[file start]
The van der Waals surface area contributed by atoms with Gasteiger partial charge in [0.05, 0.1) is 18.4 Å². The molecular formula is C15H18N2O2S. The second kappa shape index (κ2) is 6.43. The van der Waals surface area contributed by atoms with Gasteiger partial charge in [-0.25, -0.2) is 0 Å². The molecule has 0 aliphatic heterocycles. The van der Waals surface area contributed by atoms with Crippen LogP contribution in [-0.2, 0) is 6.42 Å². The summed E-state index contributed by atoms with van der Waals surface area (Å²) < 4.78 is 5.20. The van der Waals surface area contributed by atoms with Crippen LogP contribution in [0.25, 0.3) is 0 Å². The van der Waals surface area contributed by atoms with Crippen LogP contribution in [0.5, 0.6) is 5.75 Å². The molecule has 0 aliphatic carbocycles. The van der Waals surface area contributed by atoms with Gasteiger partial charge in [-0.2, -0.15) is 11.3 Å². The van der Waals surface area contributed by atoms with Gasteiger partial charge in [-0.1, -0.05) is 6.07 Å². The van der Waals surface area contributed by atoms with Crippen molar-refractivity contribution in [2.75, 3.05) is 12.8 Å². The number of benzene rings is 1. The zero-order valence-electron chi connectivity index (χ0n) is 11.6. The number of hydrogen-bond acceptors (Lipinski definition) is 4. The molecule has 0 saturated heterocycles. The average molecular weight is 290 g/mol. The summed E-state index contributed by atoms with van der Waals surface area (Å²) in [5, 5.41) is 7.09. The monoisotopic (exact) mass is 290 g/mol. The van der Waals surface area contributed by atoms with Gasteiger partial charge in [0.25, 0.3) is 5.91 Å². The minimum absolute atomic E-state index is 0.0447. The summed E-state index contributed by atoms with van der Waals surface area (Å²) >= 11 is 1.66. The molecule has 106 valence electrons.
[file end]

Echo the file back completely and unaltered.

The van der Waals surface area contributed by atoms with Gasteiger partial charge in [0.05, 0.1) is 18.4 Å². The molecular formula is C15H18N2O2S. The second kappa shape index (κ2) is 6.43. The van der Waals surface area contributed by atoms with Gasteiger partial charge in [-0.25, -0.2) is 0 Å². The molecule has 0 aliphatic heterocycles. The van der Waals surface area contributed by atoms with Crippen LogP contribution in [-0.2, 0) is 6.42 Å². The summed E-state index contributed by atoms with van der Waals surface area (Å²) < 4.78 is 5.20. The van der Waals surface area contributed by atoms with Crippen LogP contribution in [0.25, 0.3) is 0 Å². The van der Waals surface area contributed by atoms with Crippen LogP contribution in [0.5, 0.6) is 5.75 Å². The molecule has 0 aliphatic carbocycles. The van der Waals surface area contributed by atoms with Gasteiger partial charge in [-0.2, -0.15) is 11.3 Å². The van der Waals surface area contributed by atoms with Gasteiger partial charge in [-0.1, -0.05) is 6.07 Å². The van der Waals surface area contributed by atoms with Crippen molar-refractivity contribution in [2.75, 3.05) is 12.8 Å². The number of benzene rings is 1. The zero-order valence-electron chi connectivity index (χ0n) is 11.6. The number of hydrogen-bond acceptors (Lipinski definition) is 4. The molecule has 0 saturated heterocycles. The average molecular weight is 290 g/mol. The summed E-state index contributed by atoms with van der Waals surface area (Å²) in [5, 5.41) is 7.09. The monoisotopic (exact) mass is 290 g/mol. The van der Waals surface area contributed by atoms with Gasteiger partial charge in [0.25, 0.3) is 5.91 Å². The minimum absolute atomic E-state index is 0.0447. The summed E-state index contributed by atoms with van der Waals surface area (Å²) >= 11 is 1.66. The molecule has 106 valence electrons.